The lyrically poetic show-stopper “ivy” is a story about infidelity. Swift has tackled cheaters in her past songs, but “ivy” portrays a grown-up perspective. “My pain fits in the palm of your freezing hand/ Taking mine, but it’s been promised to another,” she sings over the soft, country-tinged instrumental. Her plant metaphors symbolize the growth of feelings with, “Oh, I can’t/ Stop you putting roots in my dreamland/ My house of stone, your ivy grows/ And now I’m covered in you.”

The song “marjorie,” like the track “epiphany” on “folklore,” pays tribute to one of Swift’s late grandparents: her grandmother Marjorie, who inspired Swift’s love of music. While “marjorie” starts off slow, it builds over time while including short, introspective lyrics. “What died didn’t stay dead/ You’re alive, you’re alive in my head,” Swift believes, referencing the long-lasting effect her grandmother had on her. In typical Swift fashion, she swaps a few words out during each chorus: “If I didn’t know better/ I’d think you were talking to me now.” Swift describes Marjorie as talking, then listening, then singing to her. And in the last tear-jerking line, Swift admits, “I know better/ But you’re still around.”

Swift is accompanied by the Haim sisters on “no body, no crime,” a murder-mystery track that begins with sirens and the sisters snarling, “He did it.” The “Before He Cheats”-like song is a wild ride, starting with the narrator suspecting that her friend Este (referencing the HAIM member’s name) is being cheated on. But they can’t prove it, as there’s “no body, no crime.” The tale takes a turn and the narrator murders the cheating husband, while ensuring there’s an alibi in place: “Good thing Este’s sister’s gonna swear she was with me.” Eventually the blame gets pinned on the mistress. “She thinks I did it, but she just can’t prove it,” Swift sings. However, as she mentioned earlier, if there’s no body, there’s no crime. Such a song makes a listener wonder if Swift’s songwriting abilities can translate to other mediums, like penning short stories or even a novel.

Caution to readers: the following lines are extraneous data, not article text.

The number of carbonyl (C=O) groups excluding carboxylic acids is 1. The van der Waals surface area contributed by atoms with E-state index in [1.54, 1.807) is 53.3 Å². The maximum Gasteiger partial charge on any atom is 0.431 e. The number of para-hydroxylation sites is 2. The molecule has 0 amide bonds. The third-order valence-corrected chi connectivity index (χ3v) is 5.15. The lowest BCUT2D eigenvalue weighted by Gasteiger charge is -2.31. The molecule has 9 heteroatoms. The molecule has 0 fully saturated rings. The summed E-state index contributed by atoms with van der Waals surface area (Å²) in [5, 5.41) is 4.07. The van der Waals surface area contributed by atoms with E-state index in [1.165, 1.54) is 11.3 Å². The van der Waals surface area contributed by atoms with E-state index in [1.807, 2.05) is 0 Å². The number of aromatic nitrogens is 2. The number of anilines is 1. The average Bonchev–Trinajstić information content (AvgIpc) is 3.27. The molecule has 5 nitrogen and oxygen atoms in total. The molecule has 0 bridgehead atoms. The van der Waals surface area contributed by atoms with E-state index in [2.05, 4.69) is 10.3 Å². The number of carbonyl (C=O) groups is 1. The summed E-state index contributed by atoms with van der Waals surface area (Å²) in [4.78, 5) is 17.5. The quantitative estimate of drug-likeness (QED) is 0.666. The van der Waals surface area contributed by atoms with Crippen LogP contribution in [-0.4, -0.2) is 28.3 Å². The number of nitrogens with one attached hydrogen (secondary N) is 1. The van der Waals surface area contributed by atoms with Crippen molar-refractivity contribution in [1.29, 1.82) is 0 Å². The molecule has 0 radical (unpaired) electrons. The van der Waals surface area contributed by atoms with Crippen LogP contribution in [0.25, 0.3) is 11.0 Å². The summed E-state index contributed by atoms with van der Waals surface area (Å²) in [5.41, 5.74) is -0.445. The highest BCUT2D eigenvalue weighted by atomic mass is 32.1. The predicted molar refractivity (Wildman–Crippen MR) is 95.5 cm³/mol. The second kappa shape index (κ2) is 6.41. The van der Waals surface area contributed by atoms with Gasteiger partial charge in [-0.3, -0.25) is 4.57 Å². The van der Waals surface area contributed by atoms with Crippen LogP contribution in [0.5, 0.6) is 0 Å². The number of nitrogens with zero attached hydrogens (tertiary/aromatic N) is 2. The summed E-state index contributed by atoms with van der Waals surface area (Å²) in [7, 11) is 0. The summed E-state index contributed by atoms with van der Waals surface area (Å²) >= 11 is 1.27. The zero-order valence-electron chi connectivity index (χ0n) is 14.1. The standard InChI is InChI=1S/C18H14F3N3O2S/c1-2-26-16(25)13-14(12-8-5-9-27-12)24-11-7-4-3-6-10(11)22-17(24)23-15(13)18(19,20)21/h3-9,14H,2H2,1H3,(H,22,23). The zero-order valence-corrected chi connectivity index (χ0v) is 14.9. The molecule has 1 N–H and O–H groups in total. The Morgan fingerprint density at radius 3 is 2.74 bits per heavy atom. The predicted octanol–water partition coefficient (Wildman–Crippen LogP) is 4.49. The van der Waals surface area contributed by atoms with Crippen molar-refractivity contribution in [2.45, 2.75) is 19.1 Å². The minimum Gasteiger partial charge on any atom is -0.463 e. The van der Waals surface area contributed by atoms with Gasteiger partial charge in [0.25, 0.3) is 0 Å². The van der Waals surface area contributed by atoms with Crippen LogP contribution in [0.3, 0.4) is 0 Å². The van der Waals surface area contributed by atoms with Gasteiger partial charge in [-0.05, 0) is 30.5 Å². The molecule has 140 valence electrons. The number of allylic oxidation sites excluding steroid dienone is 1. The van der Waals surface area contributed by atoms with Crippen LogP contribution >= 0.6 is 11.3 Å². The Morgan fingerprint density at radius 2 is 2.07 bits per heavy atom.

Sometimes, “evermore” feels more like a collection of B-sides rather than an actual album, and it isn’t as cohesive as its predecessor. The song “dorothea” is a bit too upbeat to match the tone of the other tracks, and the title track featuring Bon Iver has his strange falsetto mixed and muddled with Swift’s vocals, unlike the passionate back-and-forth present on “exile.” Luckily, “coney island,” with The National’s Matt Berninger, picks up the slack. 

The album still holds its weight with individual songs and storytelling, several of which rank at the top of Swift’s catalogue. It is a worthy follow-up to “folklore,” showing that Swift can play with and master any genre. There’s a rumor that a third album is in the works, but the Swifties are requesting a longer break before another release this time to prepare for more emotional onslaught.

Rating: 8/10


Sam Franzini
Sam Franzini is a fourth year student and a fan of dogs, music, tennis, stationery, and Survivor. He grew up in Florida and all of the stories about it are true.